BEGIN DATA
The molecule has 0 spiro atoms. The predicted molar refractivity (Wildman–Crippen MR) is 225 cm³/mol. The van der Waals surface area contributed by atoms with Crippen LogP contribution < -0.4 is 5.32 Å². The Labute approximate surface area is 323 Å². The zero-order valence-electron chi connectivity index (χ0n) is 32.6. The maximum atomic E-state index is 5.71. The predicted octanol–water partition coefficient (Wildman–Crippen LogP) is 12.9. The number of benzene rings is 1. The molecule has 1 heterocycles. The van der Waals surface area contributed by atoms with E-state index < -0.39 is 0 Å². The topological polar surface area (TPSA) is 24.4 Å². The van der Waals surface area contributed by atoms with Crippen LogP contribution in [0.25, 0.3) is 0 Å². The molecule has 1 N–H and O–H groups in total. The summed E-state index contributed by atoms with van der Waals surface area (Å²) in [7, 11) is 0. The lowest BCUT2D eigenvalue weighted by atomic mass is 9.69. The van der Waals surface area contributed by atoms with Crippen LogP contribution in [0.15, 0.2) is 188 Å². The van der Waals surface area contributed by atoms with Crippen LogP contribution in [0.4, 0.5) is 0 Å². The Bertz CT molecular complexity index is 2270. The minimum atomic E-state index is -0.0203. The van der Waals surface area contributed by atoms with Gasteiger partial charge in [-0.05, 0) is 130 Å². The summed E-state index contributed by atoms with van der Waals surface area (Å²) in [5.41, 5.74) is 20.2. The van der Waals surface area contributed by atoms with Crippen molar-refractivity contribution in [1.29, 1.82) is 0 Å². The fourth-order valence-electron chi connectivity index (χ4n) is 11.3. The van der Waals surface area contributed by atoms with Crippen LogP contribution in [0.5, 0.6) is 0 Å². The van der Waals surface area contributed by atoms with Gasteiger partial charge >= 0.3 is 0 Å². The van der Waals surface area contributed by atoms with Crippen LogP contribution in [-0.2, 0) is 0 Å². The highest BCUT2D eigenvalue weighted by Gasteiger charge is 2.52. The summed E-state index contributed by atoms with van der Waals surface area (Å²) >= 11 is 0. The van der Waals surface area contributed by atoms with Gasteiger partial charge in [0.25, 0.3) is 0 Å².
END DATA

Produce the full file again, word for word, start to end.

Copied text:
The molecule has 0 spiro atoms. The predicted molar refractivity (Wildman–Crippen MR) is 225 cm³/mol. The van der Waals surface area contributed by atoms with Crippen LogP contribution < -0.4 is 5.32 Å². The Labute approximate surface area is 323 Å². The zero-order valence-electron chi connectivity index (χ0n) is 32.6. The maximum atomic E-state index is 5.71. The predicted octanol–water partition coefficient (Wildman–Crippen LogP) is 12.9. The number of benzene rings is 1. The molecule has 1 heterocycles. The van der Waals surface area contributed by atoms with E-state index < -0.39 is 0 Å². The topological polar surface area (TPSA) is 24.4 Å². The van der Waals surface area contributed by atoms with Crippen LogP contribution in [0.25, 0.3) is 0 Å². The molecule has 1 N–H and O–H groups in total. The summed E-state index contributed by atoms with van der Waals surface area (Å²) in [7, 11) is 0. The lowest BCUT2D eigenvalue weighted by atomic mass is 9.69. The van der Waals surface area contributed by atoms with Crippen LogP contribution in [0.15, 0.2) is 188 Å². The van der Waals surface area contributed by atoms with Crippen LogP contribution in [0.4, 0.5) is 0 Å². The Bertz CT molecular complexity index is 2270. The minimum atomic E-state index is -0.0203. The van der Waals surface area contributed by atoms with Gasteiger partial charge in [-0.05, 0) is 130 Å². The summed E-state index contributed by atoms with van der Waals surface area (Å²) in [5.41, 5.74) is 20.2. The van der Waals surface area contributed by atoms with Crippen molar-refractivity contribution in [1.29, 1.82) is 0 Å². The fourth-order valence-electron chi connectivity index (χ4n) is 11.3. The van der Waals surface area contributed by atoms with Crippen LogP contribution in [0.5, 0.6) is 0 Å². The van der Waals surface area contributed by atoms with Gasteiger partial charge >= 0.3 is 0 Å². The van der Waals surface area contributed by atoms with Crippen LogP contribution in [-0.2, 0) is 0 Å². The highest BCUT2D eigenvalue weighted by Gasteiger charge is 2.52. The summed E-state index contributed by atoms with van der Waals surface area (Å²) >= 11 is 0. The van der Waals surface area contributed by atoms with Gasteiger partial charge in [0.25, 0.3) is 0 Å².